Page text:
In our focal species, the proboscis bat Rhynchonycteris naso it was shown that at least half of the male colony offspring settles in the natal colony, where some of them reproduce, while all females disperse from their natal colony prior to reproduction41. In addition, colony offspring are fathered by resident males and males have a long reproductive tenure41,42, suggesting that fathers roost together with their sons and other close kin in a colony. This would mean that males compete with close kin for access to territories and female mating partners and that male R. naso incur LMC costs. As females disperse prior to reproduction, inbreeding does not appear to be an issue for male R. naso. Interestingly, Nagy et al.41 also reported some incidences of male immigration, but were unable to quantify the degree of male philopatry and immigration and thus, the consequences on the genetic structure of R. naso groups and fitness differences between philopatric and immigrant males remain unknown.

Rhynchonycteris naso roosts in social groups that are stable year–round, consist of up to 50 individuals with males and females at about equal numbers and occupy exposed parts of tree trunks, branches, vines or man–made structures43. Day-roosts are also occupied at night when bats return from foraging bouts. They reproduce within one seasonal mating period (SMP; October/November) and one postpartum oestrus mating period (PEMP; April/May)41,42,44. Male proboscis bats exhibit a territory based mating strategy with aspects of both, resource-defence and direct female-defence42. At night, territorial males constantly occupy a territory that might or might not include females, while non-territorial males are either absent or float between different sites in the roost. By contrast, due to assumingly high predation risk in the exposed roosting sites, all male and female group members roost in cohesive groups during the day in the territory of one male and relocate together to various different territories of a roost – probably to avoid unfavourable changes in roost site temperature (MN unpublished data). This starts with several individuals simultaneously changing roost site followed by all other group members within seconds to minutes. While roosting together as one group during the day, territorial males must defend females directly against all other male competitors roosting within their territory. Thus, within the same social group a territorial male is dominant at one site (in his territory), but non-dominant once the whole group relocates to another male’s territory. This mating system and male philopatry leads to simultaneous reproduction by multiple males. Details on the relatedness of these competing males are currently lacking, thus the potential for LMC in R. naso remains unknown.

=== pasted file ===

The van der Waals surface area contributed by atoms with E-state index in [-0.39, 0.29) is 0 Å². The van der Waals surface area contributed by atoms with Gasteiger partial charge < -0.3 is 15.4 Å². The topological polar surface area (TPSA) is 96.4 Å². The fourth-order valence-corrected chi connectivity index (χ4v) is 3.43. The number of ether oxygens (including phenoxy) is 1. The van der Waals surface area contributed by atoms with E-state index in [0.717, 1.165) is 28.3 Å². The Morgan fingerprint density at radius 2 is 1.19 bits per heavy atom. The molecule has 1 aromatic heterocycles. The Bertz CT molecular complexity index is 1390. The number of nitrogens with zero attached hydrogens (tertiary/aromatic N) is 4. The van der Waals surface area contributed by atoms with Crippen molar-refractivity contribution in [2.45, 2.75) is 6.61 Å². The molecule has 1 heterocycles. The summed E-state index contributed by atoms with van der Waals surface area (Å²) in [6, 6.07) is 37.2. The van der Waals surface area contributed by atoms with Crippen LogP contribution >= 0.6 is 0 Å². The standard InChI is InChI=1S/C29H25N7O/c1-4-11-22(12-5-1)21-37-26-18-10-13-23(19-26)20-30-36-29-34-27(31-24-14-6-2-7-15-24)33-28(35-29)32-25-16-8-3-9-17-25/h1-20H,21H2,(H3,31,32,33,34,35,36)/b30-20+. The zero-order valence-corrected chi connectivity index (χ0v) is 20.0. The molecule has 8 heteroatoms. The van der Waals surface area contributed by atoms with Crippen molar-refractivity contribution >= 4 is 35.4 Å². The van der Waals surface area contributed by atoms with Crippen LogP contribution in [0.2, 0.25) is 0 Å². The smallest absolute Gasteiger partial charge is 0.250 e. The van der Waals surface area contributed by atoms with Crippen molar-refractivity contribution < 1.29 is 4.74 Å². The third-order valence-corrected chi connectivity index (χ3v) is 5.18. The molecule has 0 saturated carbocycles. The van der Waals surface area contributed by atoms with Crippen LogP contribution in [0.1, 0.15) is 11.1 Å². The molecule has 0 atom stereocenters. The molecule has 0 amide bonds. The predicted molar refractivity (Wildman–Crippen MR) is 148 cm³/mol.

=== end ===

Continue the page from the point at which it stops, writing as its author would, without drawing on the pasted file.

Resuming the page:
Here, we combine long–term behavioural observations of individually marked proboscis bats with genetic parentage analyses to assess the degree of male philopatry and immigration and the consequences for male relatedness structure of three free ranging R. naso colonies. Further, we explore possible benefits and costs of philopatric and dispersing males by comparing their reproductive success. Specifically, we hypothesise that (1) the majority of present adult males in R. naso colonies is philopatric, (2) philopatric males have advantages compared to dispersing males that result in higher fitness, and (3) a high proportion of male philopatry leads to the presence of closely related males in R. naso groups and thus to LMC.


Male dispersal, philopatry and immigration and the impact on relatedness structures

In accordance with Nagy et al.41, in our focus colony C5 both sexes differed in the duration from birth until disappearance (i.e. death or dispersal) from the natal colony. All females disappeared very early from their natal colonies at a median age of 58.0 days (n = 15; range: 42–78). Some males disappeared from their natal colonies at a similar age as the females (n = 12, median: 41.0 days, range: 22–81). The fact that almost half of all male immigrants (n = 19) were juvenile (n = 5) or subadult (n = 3) indicates that at least parts of these young disappearing males dispersed to other colonies. However, the majority of males stayed longer and became colony residents; these males are regarded as philopatric (n = 13, median: 519 days, range: 220–2064; see Fig. 1).

Figure 1
Figure 1

The age of disappearance from the natal colony C5 of female and male colony offspring. All female offspring dispersed prior to reproduction. Individuals with information on birth date and disappearance time born between 2008 and 2014 are shown. The observation of these individuals ended in November 2016. Please note the logarithmic scale of the y-axis.

In our three study colonies Cabina 5 (C5), Riverstation (RS) and Casa Grande (CG), on average 83.3% of adult males with information on dispersal status that were present after the start of 2011 were born in their colonies of residence and were, thus, philopatric (C5: 75.0%, n = 28; RS: 75.0%, n = 12; CG: 100.0%, n = 15). While 25.0% in C5 and RS were immigrant males, no immigration was detected in CG (see Table 1). We decided to use the year 2011 as a starting point for the analyses since the sampling/banding rate was comparatively high beginning with 2011 (mean: 87.7%, see supplementary Figure S1). However, due to incomplete sampling also after 2011, there was a proportion of adult males with no information on dispersal status (C5: 17.9% n = 33; RS: 36.8%, n = 19; CG: 21.1%, n = 19).

Table 1 Number of adult males with information on dispersal status that were present in the three study colonies between 2011 and 2015 (Cabina 5) or 2011 and 2014 (Riverstation, Casa Grande), respectively.